The Combined Military Services Museum (CMSM) is proud to display their “Dig for Victory” garden, cultivated over the last few months by our team of volunteers. The garden includes a selection of home-grown vegetables, from peas and carrots, to beetroot, swede and mint leaves. The wooden structure is made from recycled museum displays, and other sourced materials, further emphasising the focus on sustainability surrounding the “Dig for Victory” theme, a message that is just as relevant today.
The photographs below display the significant growth the garden has experienced in the past few weeks, heightened by the strong sunlight and the care taken watering the garden to encourage the growth of the vegetables.
The historical importance of gardens such as these can be traced back to the “Dig for Victory” campaign in the Second World War, a key feature of the home front that developed after food was rationed in Britain from January 1940.
This campaign followed similar arguments proposed in the First World War that highlighted the food crisis, where limited food supplies demonstrated the need to save food wherever possible, and to reduce food consumption and waste. The lecture about a “Food Economy Campaign” in June 1917 displayed below illustrates these concerns.
The “Dig for Victory” campaign used posters which encouraged British civilians to grow their own vegetables in allotments and on public land, to combat shortages in food supplies and to increase British self-sufficiency in food. The campaign also aimed to keep civilian morale high during wartime.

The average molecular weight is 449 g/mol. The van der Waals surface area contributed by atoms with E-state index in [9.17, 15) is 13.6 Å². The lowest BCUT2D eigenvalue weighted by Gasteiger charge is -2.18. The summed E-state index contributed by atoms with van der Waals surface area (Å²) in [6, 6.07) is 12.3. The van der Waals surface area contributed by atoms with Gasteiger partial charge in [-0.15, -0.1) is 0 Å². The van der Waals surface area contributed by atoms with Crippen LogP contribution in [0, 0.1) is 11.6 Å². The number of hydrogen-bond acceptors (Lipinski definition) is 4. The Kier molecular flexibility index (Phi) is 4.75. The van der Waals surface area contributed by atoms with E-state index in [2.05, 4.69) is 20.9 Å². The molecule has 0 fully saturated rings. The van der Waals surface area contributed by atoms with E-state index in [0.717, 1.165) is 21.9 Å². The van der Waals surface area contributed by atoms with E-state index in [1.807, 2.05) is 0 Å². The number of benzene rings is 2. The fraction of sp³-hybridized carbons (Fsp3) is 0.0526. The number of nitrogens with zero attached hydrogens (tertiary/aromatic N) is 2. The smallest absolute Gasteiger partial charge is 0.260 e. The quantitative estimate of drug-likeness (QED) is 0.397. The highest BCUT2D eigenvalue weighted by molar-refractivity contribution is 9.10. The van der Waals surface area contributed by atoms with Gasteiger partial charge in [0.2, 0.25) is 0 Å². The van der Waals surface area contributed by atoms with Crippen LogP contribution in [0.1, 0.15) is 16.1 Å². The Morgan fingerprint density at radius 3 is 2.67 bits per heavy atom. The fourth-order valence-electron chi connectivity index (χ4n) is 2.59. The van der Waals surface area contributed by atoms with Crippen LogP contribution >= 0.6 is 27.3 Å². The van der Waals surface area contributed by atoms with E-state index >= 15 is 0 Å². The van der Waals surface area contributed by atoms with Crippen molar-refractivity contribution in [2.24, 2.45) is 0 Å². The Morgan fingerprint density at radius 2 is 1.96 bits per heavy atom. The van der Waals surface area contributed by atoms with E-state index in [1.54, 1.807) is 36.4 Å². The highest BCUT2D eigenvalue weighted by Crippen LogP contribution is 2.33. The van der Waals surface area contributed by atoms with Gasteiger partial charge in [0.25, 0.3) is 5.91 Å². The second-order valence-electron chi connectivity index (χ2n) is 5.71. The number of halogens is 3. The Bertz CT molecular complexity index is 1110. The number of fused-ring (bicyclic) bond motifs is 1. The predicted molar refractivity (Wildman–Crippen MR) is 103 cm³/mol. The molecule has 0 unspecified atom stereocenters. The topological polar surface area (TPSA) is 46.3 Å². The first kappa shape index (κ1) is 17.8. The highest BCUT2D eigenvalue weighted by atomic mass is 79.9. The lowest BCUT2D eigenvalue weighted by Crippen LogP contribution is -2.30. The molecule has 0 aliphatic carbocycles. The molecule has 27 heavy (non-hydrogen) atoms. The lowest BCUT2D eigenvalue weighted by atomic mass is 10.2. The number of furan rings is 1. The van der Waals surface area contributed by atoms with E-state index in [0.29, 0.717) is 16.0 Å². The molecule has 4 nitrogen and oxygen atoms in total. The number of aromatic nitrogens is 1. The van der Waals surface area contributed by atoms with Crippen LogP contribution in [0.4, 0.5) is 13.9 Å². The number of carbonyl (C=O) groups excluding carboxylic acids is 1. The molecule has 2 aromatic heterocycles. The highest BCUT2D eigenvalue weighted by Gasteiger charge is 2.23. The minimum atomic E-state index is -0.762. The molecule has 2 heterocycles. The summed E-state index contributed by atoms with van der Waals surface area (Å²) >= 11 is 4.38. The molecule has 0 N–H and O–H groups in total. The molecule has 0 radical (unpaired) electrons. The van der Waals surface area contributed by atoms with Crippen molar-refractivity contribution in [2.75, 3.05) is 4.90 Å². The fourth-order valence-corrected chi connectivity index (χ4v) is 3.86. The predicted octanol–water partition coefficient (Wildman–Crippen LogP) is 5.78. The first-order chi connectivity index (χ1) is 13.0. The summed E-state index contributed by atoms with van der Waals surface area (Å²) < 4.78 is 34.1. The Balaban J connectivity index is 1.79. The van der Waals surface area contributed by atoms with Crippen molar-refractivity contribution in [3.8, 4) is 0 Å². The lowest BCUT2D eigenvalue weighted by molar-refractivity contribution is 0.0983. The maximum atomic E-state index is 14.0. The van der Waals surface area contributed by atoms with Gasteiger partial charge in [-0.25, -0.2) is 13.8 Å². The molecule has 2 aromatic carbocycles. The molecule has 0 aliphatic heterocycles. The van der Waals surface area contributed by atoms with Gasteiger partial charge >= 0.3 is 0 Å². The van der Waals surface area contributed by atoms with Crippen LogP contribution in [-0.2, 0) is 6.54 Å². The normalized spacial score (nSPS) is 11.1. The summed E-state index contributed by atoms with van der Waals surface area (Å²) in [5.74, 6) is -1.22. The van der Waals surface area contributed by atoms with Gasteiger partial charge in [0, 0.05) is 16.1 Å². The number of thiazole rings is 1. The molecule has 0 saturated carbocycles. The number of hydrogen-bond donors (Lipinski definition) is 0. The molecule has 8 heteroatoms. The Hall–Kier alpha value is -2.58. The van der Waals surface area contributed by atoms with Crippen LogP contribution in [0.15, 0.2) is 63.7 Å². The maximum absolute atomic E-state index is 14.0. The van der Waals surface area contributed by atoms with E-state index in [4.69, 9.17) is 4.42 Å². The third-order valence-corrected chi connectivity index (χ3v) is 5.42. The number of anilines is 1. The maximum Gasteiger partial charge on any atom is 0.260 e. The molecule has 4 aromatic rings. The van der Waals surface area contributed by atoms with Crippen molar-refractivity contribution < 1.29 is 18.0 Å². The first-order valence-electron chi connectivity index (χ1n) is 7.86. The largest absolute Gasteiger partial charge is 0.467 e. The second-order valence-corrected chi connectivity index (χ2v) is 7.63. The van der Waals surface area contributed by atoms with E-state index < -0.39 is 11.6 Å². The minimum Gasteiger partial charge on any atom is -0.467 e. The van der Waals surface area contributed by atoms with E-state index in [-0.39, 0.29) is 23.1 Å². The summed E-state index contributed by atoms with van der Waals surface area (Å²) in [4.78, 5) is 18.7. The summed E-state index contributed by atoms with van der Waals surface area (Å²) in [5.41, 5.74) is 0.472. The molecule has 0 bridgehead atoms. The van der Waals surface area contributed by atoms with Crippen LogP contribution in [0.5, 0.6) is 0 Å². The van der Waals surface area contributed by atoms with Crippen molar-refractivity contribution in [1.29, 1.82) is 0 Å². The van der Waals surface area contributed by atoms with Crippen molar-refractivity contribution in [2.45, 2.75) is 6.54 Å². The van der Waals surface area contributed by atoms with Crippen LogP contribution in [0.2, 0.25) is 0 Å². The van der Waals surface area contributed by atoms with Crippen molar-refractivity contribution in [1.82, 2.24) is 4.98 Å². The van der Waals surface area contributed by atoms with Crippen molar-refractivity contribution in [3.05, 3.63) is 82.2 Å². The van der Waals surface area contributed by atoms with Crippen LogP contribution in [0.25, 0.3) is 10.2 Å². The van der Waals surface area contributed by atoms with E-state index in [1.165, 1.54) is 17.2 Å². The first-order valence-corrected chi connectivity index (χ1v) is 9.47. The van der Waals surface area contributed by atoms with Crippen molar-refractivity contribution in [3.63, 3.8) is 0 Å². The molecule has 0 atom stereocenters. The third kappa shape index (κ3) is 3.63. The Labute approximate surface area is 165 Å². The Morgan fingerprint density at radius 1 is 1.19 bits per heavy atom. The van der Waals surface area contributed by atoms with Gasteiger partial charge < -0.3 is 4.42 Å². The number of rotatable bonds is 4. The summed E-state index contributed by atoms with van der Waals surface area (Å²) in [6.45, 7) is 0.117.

Growing your own vegetables during this period helped people in Britain cook at a time when purchasing food items such as meat, cheese, milk, butter and sugar were restricted under the rationing system controlled by the Ministry of Food. People dug up their flowers to plant a variety of fruit and vegetables instead.
These leaflets (displayed below) from the CMSM archive, published in September 1942, encouraged the drying of fruit and vegetables where possible to preserve the food. Instructions were also given on how best to store food items for several months. “Dig for Victory” leaflets also described ways that people could preserve food by bottling and canning fruit and vegetables, detailing the steps of preparation and sterilisation required for different foods.
Our “Dig for Victory” garden at CMSM highlights much more than the history of rationing during the Second World War. The garden symbolises the relevance of these historical messages to our society, especially younger generations. The importance of sustainably growing your own food and knowing where your food comes from is as important today as it was during the Second World War. The mental health benefits that result from producing your own food, and the nutritional enrichment this food can provide, are ways in which “Dig for Victory” gardens can significantly impact people in the present day.
Written by: Harry Baker, University of Essex MA Student